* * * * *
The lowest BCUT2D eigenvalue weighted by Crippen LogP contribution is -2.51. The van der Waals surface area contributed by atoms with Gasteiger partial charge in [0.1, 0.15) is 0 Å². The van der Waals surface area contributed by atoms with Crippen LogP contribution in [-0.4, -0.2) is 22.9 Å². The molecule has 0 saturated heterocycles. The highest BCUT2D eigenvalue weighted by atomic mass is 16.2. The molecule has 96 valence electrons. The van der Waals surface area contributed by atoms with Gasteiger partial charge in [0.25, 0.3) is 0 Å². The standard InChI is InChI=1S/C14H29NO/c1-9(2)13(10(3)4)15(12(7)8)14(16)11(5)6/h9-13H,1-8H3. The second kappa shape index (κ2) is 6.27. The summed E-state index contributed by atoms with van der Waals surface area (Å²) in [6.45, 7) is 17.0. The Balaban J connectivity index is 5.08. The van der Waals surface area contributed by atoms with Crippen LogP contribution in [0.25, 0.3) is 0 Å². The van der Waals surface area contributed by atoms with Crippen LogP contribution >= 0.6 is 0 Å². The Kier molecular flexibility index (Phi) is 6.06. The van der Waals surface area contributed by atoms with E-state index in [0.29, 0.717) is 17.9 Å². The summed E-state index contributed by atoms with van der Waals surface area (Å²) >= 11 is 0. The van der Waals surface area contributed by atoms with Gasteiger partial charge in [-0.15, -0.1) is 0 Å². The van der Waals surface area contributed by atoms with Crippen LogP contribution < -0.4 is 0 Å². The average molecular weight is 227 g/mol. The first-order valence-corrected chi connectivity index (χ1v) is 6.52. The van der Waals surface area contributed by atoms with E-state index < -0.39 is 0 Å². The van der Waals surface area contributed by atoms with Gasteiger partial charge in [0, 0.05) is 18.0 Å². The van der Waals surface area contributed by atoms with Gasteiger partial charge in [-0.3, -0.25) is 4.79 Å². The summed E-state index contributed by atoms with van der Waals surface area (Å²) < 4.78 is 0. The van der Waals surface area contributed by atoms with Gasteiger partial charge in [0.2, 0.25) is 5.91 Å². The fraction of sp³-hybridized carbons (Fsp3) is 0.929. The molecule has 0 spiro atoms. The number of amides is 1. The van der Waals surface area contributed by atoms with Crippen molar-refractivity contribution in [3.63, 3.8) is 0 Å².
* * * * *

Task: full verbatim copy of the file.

The lowest BCUT2D eigenvalue weighted by Crippen LogP contribution is -2.51. The van der Waals surface area contributed by atoms with Gasteiger partial charge in [0.1, 0.15) is 0 Å². The van der Waals surface area contributed by atoms with Crippen LogP contribution in [-0.4, -0.2) is 22.9 Å². The molecule has 0 saturated heterocycles. The highest BCUT2D eigenvalue weighted by atomic mass is 16.2. The molecule has 96 valence electrons. The van der Waals surface area contributed by atoms with Gasteiger partial charge in [0.25, 0.3) is 0 Å². The standard InChI is InChI=1S/C14H29NO/c1-9(2)13(10(3)4)15(12(7)8)14(16)11(5)6/h9-13H,1-8H3. The second kappa shape index (κ2) is 6.27. The summed E-state index contributed by atoms with van der Waals surface area (Å²) in [6.45, 7) is 17.0. The Balaban J connectivity index is 5.08. The van der Waals surface area contributed by atoms with Crippen LogP contribution in [0.25, 0.3) is 0 Å². The van der Waals surface area contributed by atoms with Crippen LogP contribution >= 0.6 is 0 Å². The Kier molecular flexibility index (Phi) is 6.06. The van der Waals surface area contributed by atoms with E-state index in [0.29, 0.717) is 17.9 Å². The summed E-state index contributed by atoms with van der Waals surface area (Å²) >= 11 is 0. The van der Waals surface area contributed by atoms with Gasteiger partial charge in [-0.15, -0.1) is 0 Å². The van der Waals surface area contributed by atoms with Crippen LogP contribution < -0.4 is 0 Å². The average molecular weight is 227 g/mol. The first-order valence-corrected chi connectivity index (χ1v) is 6.52. The van der Waals surface area contributed by atoms with E-state index < -0.39 is 0 Å². The van der Waals surface area contributed by atoms with Gasteiger partial charge in [0, 0.05) is 18.0 Å². The van der Waals surface area contributed by atoms with Gasteiger partial charge in [-0.3, -0.25) is 4.79 Å². The summed E-state index contributed by atoms with van der Waals surface area (Å²) < 4.78 is 0. The van der Waals surface area contributed by atoms with Gasteiger partial charge in [0.2, 0.25) is 5.91 Å². The fraction of sp³-hybridized carbons (Fsp3) is 0.929. The molecule has 0 spiro atoms. The number of amides is 1. The van der Waals surface area contributed by atoms with Crippen molar-refractivity contribution in [3.63, 3.8) is 0 Å².